by Marie Goodwin
I find myself immersed in a reading stint focused on feminism and intersectionality lately. The last election cycle provided an across-the-board, bi-partisan gut-punch to the radical underpinnings of feminist work and everyone knows it; many are writing about it. Too many to list. As a college student in the 80's, I read many of the radical feminist thinkers and took them under advisement as I began to make my way as the world moved into the 1990's and beyond. But it hasn't been until relatively recently (say in the last ten years: "recent" for a fifty year old) that I've wedded the radical underpinnings of feminism to the critique of neo-liberal capitalism, thanks to The Ascent of Humanity. (And, really, how asleep at the switch do you have to be to study feminism in college and NOT understand that. See my earlier "DeSchooling" essays….) And only since I read Radical Homemakers, by Shannon Hayes, in 2010 did I connect it all, very deeply in fact, to the environmental movement and depth ecology.
Right now, feminism is fervently awakening to (or, to some a little older and more radical, rediscovering) these same ideas. Feminism's long-term future, I believe with all my heart, lies in radically critiquing deeply held economic systems while wedding itself creatively and inextricably to the enormity of the environmental catastrophe we find ourselves situated within. Even so, so much of the public conversation about feminism is STILL mired in semantics: about who is and who isn't included, drawing lines about who is "woke" and who still slumbers in a patriarchal soup of bullshit. This conversation, while Rome is burning, grows ever more wearisome. I have zero patience for the semantics discussions when there is so much work to do.
Yet here I am ... about to have a semantics discussion.
Ah. Semantics. What do we call the thing we are doing? There are few words more encumbered with emotional baggage, divisiveness, and posturing than the words "feminism" and "patriarchy" in our culture. Some feminists have given up entirely trying to define and use these terms and seeks to critique culture using other labels for themselves. I don't disagree with their reasoning, and it doesn't make them less "woke" or a less potent activist. At this point the term "feminism" -- with its important history and all that encompasses -- is too narrow a frame for me. And increasingly this is true of others that I speak with on this subject.
Feminism is now, as never before, entangled within the very broad ideas of changing cultural stories, specifically in radical economics, radical politics, and in environmentalism, with the clanging-bell urgency of our need to reclaim, as a species, our place as earth protectors for future generations. Perhaps it is time to think of feminism as, in the words of Thomas Berry and more recently Charles Eisenstein, one branch -- one avenue -- into our cultural exploration of the "the new story" (and "new story activism"). Perhaps "patriarchy" can be most simply described as "the old story," circumventing the male/female divide that so many hear in the word "patriarchy" (at least speakers of Indo-European languages.) New Story activism includes social justice, of course; an entire book, Blessed Unrest, attests to all the ways that this movement is growing strong world-wide and how social justice movements are, inextricably, linked to environmental movements. And most feminist activists I know would agree that they are a part of the "blessed unrest" -- perhaps one of the originators of this wide-spread global awakening.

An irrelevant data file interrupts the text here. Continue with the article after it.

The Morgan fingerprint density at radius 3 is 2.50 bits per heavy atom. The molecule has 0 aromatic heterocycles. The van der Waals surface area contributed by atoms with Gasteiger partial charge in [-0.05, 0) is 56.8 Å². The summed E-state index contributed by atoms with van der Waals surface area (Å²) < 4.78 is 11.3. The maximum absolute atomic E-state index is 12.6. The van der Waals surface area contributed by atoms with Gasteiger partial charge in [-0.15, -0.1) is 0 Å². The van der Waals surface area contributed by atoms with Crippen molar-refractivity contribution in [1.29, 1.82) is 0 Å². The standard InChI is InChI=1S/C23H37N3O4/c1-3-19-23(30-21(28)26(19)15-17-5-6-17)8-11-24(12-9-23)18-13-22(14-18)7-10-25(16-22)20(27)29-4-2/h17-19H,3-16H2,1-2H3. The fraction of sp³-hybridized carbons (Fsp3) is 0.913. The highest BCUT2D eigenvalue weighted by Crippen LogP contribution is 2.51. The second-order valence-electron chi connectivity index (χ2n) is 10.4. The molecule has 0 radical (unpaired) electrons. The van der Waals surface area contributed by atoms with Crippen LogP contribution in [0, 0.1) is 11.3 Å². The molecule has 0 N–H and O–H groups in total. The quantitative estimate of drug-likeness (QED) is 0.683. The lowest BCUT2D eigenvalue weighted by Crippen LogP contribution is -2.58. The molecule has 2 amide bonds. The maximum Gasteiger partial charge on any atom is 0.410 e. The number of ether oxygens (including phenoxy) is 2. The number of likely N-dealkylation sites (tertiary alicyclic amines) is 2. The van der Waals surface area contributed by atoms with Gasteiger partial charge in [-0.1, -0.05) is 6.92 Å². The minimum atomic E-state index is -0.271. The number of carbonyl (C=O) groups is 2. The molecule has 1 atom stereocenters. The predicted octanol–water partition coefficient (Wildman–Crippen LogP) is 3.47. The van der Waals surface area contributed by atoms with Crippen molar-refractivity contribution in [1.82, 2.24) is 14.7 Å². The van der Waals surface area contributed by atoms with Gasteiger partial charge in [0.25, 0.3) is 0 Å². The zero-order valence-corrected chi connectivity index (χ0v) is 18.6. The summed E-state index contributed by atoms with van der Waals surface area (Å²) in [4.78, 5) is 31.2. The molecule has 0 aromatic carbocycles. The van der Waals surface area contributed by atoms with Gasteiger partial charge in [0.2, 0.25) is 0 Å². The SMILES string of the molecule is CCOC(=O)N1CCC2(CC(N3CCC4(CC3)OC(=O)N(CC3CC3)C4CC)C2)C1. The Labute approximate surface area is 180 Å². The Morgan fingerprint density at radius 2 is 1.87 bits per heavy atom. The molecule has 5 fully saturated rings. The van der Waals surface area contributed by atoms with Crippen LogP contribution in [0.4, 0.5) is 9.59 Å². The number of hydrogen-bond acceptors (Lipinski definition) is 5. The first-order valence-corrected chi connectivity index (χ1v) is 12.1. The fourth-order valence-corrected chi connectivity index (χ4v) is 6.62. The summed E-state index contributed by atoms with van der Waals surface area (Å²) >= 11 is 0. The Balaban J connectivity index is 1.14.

My intent here is to try to use these terms to frame "feminism" in its broader context and encourage my allies everywhere, men and women, to adopt words and deeds that reflect this. This "reframing the conversation" is especially important today; the word "feminism" has been co-opted with alarming and increasing regularity by women who participate fully in the corporate world-destroying machine of neoliberal capitalism. It is now considered "feminist" by large swaths of the population to kill, starve, or poison other women and their children in the name of progress if you are a powerful woman in "developed" nations and making good money at doing so. It is considered "feminist" to bully and attempt to guilt others to vote and behave politically according to your definition of feminism, because -- you know -- "There's a special place in hell…." So perhaps embracing the radical roots of feminism and aligning your inner wordsmith to a larger frame is needed right now, especially if you are uncomfortable with the Time-Magazine-version of co-opted feminism "light." And right now, the biosphere -- our beloved home -- needs all the voices, especially women's, to stand on its side and say "NO MORE!" rather than fighting incessantly about whether the social-media target-of-the-moment is actually, in fact, deserving of the title "feminist"… (take your pick: Amy Schumer; Beyonce; trans-women; stay-at-home-moms; blah blah blah).
This semantics game is wearisome, folks.
We have much bigger fish to fry. Our children's children's lives, alongside the place that we all call home, are dependent on us figuring that out.